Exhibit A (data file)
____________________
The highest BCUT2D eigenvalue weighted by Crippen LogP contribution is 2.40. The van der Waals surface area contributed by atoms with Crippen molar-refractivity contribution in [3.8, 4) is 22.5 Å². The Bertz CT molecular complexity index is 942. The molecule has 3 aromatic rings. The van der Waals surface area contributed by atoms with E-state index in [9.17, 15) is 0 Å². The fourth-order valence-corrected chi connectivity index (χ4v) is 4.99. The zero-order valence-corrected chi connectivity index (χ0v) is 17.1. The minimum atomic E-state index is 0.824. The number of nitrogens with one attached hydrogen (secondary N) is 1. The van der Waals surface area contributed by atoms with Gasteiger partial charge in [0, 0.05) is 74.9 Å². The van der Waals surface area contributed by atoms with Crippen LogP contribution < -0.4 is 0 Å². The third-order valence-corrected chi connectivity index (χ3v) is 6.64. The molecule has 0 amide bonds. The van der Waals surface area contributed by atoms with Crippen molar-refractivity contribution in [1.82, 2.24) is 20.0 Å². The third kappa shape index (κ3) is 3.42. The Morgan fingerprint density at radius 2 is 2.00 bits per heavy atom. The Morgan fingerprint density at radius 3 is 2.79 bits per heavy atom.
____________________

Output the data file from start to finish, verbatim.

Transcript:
The highest BCUT2D eigenvalue weighted by Crippen LogP contribution is 2.40. The van der Waals surface area contributed by atoms with Crippen molar-refractivity contribution in [3.8, 4) is 22.5 Å². The Bertz CT molecular complexity index is 942. The molecule has 3 aromatic rings. The van der Waals surface area contributed by atoms with E-state index in [9.17, 15) is 0 Å². The fourth-order valence-corrected chi connectivity index (χ4v) is 4.99. The zero-order valence-corrected chi connectivity index (χ0v) is 17.1. The minimum atomic E-state index is 0.824. The number of nitrogens with one attached hydrogen (secondary N) is 1. The van der Waals surface area contributed by atoms with Gasteiger partial charge in [0, 0.05) is 74.9 Å². The van der Waals surface area contributed by atoms with Crippen LogP contribution < -0.4 is 0 Å². The third-order valence-corrected chi connectivity index (χ3v) is 6.64. The molecule has 0 amide bonds. The van der Waals surface area contributed by atoms with Crippen molar-refractivity contribution in [1.82, 2.24) is 20.0 Å². The third kappa shape index (κ3) is 3.42. The Morgan fingerprint density at radius 2 is 2.00 bits per heavy atom. The Morgan fingerprint density at radius 3 is 2.79 bits per heavy atom.